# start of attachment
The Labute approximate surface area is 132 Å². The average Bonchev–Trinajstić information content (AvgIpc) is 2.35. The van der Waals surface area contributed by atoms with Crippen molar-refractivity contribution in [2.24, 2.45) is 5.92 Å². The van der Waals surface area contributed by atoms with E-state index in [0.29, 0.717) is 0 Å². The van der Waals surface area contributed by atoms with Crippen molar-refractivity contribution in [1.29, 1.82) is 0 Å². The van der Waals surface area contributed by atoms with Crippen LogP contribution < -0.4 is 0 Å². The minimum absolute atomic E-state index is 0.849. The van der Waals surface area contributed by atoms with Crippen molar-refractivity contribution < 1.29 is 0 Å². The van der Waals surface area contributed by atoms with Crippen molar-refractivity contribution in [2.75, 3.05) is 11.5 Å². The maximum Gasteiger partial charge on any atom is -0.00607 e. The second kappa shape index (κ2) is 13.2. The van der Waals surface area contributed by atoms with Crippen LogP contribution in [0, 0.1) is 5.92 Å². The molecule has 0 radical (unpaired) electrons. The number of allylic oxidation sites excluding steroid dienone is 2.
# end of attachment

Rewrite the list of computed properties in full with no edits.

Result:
The Labute approximate surface area is 132 Å². The average Bonchev–Trinajstić information content (AvgIpc) is 2.35. The van der Waals surface area contributed by atoms with Crippen molar-refractivity contribution in [2.24, 2.45) is 5.92 Å². The van der Waals surface area contributed by atoms with E-state index in [0.29, 0.717) is 0 Å². The van der Waals surface area contributed by atoms with Crippen molar-refractivity contribution in [1.29, 1.82) is 0 Å². The van der Waals surface area contributed by atoms with Crippen LogP contribution < -0.4 is 0 Å². The minimum absolute atomic E-state index is 0.849. The van der Waals surface area contributed by atoms with Crippen molar-refractivity contribution < 1.29 is 0 Å². The van der Waals surface area contributed by atoms with Crippen molar-refractivity contribution in [2.75, 3.05) is 11.5 Å². The maximum Gasteiger partial charge on any atom is -0.00607 e. The second kappa shape index (κ2) is 13.2. The van der Waals surface area contributed by atoms with Crippen LogP contribution in [0, 0.1) is 5.92 Å². The molecule has 0 radical (unpaired) electrons. The number of allylic oxidation sites excluding steroid dienone is 2.